BJP’s Narendra Modi , Congress’ Rahul Gandhi and AAP’s Arvind Kejriwal clearly had more mindspace among these voters over local candidates.
From sewerage to national security, they touched upon a range of issues. For the girls, safety remained a primary demand. “Police have better presence in Chandigarh as compared to other places, but do we really trust them and approach them? I don’t think so,” said Ranjana, narrating a case of misbehaviour with a girl while police watched it from a distance.
The transport system came under scrutiny. “We need more buses, but even the autos need to go by meter and be safe for women,” said Anjali, who also shared an experience of harassment by an auto-rickshaw driver.
Most participants were pragmatic in their approach towards a metro rail — we may not actually need it for Chandigarh as such, but, considering the tricity that includes Panchkula and Mohali as well as the periphery, it becomes a requirement.
There was come consensus on slum rehabilitation as most youngsters advocated the need to build cheap houses for “workers who really run this city”. “It should also be ensured that more slums do not come up,” said Ranjana, adding that the rehab flats should be better built than those currently provided.
On reservation, opinion was evenly divided. Of the 14 attendees, seven pointed out that it should be on economic basis, not on caste considerations, while six said it should be done away with completely. Sahil Ratra also suggested that it could continue in rural areas, while Sanchit Mitta said quota should be given only up to certain generations.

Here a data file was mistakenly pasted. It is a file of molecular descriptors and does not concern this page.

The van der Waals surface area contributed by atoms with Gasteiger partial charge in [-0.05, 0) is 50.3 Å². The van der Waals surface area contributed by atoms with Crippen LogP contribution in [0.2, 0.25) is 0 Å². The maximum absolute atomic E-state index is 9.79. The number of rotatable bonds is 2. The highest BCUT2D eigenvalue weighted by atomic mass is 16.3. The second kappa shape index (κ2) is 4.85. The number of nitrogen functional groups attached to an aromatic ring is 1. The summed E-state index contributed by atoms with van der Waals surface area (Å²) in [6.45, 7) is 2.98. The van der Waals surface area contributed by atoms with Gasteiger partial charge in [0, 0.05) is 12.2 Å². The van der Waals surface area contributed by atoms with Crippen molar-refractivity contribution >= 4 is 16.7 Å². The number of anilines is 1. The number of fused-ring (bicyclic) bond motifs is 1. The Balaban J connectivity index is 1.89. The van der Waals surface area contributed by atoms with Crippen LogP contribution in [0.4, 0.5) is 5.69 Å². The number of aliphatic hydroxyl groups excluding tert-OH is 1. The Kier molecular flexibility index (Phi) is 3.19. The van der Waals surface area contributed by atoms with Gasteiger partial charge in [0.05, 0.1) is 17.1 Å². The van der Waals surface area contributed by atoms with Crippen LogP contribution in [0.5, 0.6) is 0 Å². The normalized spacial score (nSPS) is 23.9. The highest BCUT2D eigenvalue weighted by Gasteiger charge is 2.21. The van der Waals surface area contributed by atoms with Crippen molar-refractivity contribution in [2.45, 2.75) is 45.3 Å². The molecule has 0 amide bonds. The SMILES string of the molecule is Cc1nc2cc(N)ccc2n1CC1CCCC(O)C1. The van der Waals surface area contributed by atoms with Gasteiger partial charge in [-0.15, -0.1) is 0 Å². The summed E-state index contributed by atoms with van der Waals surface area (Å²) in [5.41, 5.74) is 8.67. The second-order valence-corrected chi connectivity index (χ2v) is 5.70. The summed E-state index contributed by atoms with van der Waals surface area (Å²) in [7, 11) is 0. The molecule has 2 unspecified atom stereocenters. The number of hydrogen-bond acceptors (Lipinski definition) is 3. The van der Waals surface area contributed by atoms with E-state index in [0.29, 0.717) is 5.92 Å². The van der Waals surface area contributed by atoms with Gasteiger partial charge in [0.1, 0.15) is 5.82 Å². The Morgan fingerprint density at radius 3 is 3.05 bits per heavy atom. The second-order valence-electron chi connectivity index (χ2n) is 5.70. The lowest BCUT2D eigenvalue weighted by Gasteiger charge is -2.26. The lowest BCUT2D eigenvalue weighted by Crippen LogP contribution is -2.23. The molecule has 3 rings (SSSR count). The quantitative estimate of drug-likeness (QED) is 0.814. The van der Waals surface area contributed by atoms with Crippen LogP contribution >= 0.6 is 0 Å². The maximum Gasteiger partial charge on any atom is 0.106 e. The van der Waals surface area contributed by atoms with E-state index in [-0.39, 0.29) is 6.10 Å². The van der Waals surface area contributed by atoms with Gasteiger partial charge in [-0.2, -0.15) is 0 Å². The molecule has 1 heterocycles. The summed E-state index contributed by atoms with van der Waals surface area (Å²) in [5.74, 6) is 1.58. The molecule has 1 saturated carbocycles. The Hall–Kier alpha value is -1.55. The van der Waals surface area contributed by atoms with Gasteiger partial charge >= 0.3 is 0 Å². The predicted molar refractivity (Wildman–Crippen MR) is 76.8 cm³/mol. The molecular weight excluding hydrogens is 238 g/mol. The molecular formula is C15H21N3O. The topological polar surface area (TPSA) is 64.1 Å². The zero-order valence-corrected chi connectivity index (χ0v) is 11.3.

“We never ask anybody about caste, and we share hostels, food with everyone… It is only when we apply for jobs that we realise the caste, thanks to quota,” added two participants. Ishan Gambhir was particularly incensed by the Congress promise for quota “even in private sector”.
ON NATIONAL SCENE
On the Kejriwal-Modi-Rahul debate, the key word remained ‘alternative’. While many praised Modi’s “Gujarat model”, the majority wanted to “move on” from the 2002 riots. “Riots happened, but his electoral victories after that also mean something!” remarked one, while another participant cited the riots of 1984 too. Rahul was dismissed for being an “undeserving heir to a dynasty” who was “just not clear enough about his agenda”.
Some pragmatism was brought in as the participants came to Kejriwal.
Most favoured Modi as the next prime minister but pointed out that he was only a “better choice than others, maybe not the best”. “Had we be given more choice by the Congress and other parties, it may not have been Modi. He is a choice because there is no other alternative,” said Ranjana.